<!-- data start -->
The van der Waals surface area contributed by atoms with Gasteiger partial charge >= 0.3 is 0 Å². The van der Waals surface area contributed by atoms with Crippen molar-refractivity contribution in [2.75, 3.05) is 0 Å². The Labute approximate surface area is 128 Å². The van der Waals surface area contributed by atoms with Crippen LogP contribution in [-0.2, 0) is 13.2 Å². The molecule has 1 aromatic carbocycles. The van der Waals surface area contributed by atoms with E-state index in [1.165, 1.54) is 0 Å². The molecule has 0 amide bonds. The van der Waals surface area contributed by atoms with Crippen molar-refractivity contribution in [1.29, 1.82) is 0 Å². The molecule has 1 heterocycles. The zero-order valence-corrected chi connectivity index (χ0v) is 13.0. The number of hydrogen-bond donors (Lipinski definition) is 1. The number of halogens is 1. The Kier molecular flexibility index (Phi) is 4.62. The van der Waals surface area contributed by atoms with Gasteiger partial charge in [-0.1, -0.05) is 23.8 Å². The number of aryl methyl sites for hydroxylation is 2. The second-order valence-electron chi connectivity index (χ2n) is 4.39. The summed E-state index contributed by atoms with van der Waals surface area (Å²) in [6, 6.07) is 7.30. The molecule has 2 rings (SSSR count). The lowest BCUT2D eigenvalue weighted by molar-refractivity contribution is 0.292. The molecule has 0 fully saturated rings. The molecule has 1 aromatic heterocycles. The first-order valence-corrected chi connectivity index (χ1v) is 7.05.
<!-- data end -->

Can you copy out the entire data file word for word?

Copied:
The van der Waals surface area contributed by atoms with Gasteiger partial charge >= 0.3 is 0 Å². The van der Waals surface area contributed by atoms with Crippen molar-refractivity contribution in [2.75, 3.05) is 0 Å². The Labute approximate surface area is 128 Å². The van der Waals surface area contributed by atoms with Crippen LogP contribution in [-0.2, 0) is 13.2 Å². The molecule has 1 aromatic carbocycles. The van der Waals surface area contributed by atoms with E-state index in [1.165, 1.54) is 0 Å². The molecule has 0 amide bonds. The van der Waals surface area contributed by atoms with Crippen molar-refractivity contribution in [1.29, 1.82) is 0 Å². The molecule has 1 heterocycles. The zero-order valence-corrected chi connectivity index (χ0v) is 13.0. The number of hydrogen-bond donors (Lipinski definition) is 1. The number of halogens is 1. The Kier molecular flexibility index (Phi) is 4.62. The van der Waals surface area contributed by atoms with Gasteiger partial charge in [-0.1, -0.05) is 23.8 Å². The number of aryl methyl sites for hydroxylation is 2. The second-order valence-electron chi connectivity index (χ2n) is 4.39. The summed E-state index contributed by atoms with van der Waals surface area (Å²) in [6, 6.07) is 7.30. The molecule has 2 rings (SSSR count). The lowest BCUT2D eigenvalue weighted by molar-refractivity contribution is 0.292. The molecule has 0 fully saturated rings. The molecule has 1 aromatic heterocycles. The first-order valence-corrected chi connectivity index (χ1v) is 7.05.